Arab League initiating economic sanctions against the Syrian

Arab Republic has some Jordanians up in arms.

Representatives of key economic sectors predict that such

measures will have a strongly negative impact on Jordan's

economy. In a recent Jordan Times article-a government owned

daily-economist Jawad Anani, who has also served as chief of

the Royal Court and held several ministerial posts,

explained that implementing sanctions against Syria "will

cause large losses to the Kingdom in terms of trade,

transport and investments."[10] In a follow-up article in

the Times, Nael Kabariti, president of the Jordan Chamber of

Commerce, was quoted as saying, "Syria is not only a

strategic market for the Kingdom, but also a gateway to the

Turkish, Lebanese and European markets."[11] Losing any key

market for Jordanian exports may result in significant

layoffs and further stifle job opportunities in the country.

Jordan after all, is already in an economically vulnerable

position. Anani summarized these concerns saying, "These

issues will have great costs involved and it is important

for Jordan to carefully calculate these costs and their

repercussions in the long run." Jordanians acutely remember

the devastating economic affect that both wars in Iraq had

on the kingdom, albeit for differing reasons, and are not

eager to undergo them again. Though Syria is not Jordan's

biggest trade partner, the two countries enjoy extensive

commercial and economic relations.

Other Jordanians are critical of the Arab League's decision

to suspend Syria-and as such, Jordan's role in supporting

this decision-based on the view that "the adoption of this

escalatory stance will inevitably lead to an escalation" on

the part of the Syrians.[12] Muhammad Ka'wash writes in

independent newspaper, al-'Arab al-Yawm, that the decision

to suspend Syria's Arab League membership has complicated

the crisis rather than helped provide a solution to it. He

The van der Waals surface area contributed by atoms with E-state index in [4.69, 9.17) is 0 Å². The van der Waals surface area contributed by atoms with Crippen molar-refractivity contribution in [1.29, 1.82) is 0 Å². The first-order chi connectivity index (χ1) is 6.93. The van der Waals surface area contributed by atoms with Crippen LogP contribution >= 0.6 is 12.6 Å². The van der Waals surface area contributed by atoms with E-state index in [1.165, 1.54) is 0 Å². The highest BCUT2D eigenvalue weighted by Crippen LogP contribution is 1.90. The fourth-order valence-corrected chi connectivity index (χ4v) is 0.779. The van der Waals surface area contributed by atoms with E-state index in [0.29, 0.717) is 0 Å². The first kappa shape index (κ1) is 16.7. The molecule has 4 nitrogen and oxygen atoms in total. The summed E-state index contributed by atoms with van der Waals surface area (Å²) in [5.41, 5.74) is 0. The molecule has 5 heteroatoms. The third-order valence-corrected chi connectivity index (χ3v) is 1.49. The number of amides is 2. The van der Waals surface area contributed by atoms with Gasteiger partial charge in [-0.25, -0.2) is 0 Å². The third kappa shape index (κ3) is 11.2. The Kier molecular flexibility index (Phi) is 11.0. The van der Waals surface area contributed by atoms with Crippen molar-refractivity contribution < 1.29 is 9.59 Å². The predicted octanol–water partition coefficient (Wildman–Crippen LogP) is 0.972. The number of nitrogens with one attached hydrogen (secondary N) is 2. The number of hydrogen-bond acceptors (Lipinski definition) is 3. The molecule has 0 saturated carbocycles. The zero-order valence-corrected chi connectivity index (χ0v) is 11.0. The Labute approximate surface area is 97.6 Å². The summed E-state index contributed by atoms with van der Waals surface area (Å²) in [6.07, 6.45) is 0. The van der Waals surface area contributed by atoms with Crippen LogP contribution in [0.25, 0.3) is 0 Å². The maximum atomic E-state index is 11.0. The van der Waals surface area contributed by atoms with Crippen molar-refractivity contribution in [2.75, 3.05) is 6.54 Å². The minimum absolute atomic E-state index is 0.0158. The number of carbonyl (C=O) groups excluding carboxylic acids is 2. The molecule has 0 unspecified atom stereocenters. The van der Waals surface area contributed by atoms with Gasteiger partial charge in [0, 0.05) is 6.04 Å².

cautioned that "this decision might further exacerbate the

situation and lead to more clashes and further bloodshed."

Ka'wash also echoed the sentiment found throughout the

Jordanian media that suspending and even sanctioning Syria

will potentially "internationalize the crisis and allow

external parties to interfere politically and militarily in

Syria." The prospect of Syria becoming another Libya is

something that many in Jordan fear due to the devastating

economic, security and humanitarian effect such a situation

would have on the kingdom.

Despite the internal debate in Jordan over what to do about

Syria, threatening events continue to unfold. On November

22, the Syrian National Council announced that it is

organizing a conference with the Arab League in preparation

for a "transitional period" following what they see as the

imminent fall of President Bashar al-Assad's regime. Jordan

must, of course, weigh its own internal concerns as they

relate to Syria. However, there are additional supranational

concerns that contend with its internal affairs. There is

U.S pressure to consider, since Jordan is the second largest

recipient of per capita financial assistance in this region.

There is also pressure to go along with the Gulf Cooperation

Council (GCC), since the Hashemite Kingdom has a bid to join

the exclusive Council. Finally, there is pressure from the

other Arab League states. Jordan must factor all these

angles into this complicated equation. Jordan suffered

greatly for sitting out the Gulf War and as Omar Obediat of

the Jordan Times observed, though Jordan is but a small

player in the issue of sanctions against Syria "it can

[again] resist for too long."[13]



[1] For more on fears of internationalizing the conflict and

preventing the "implementation of a foreign agenda," see: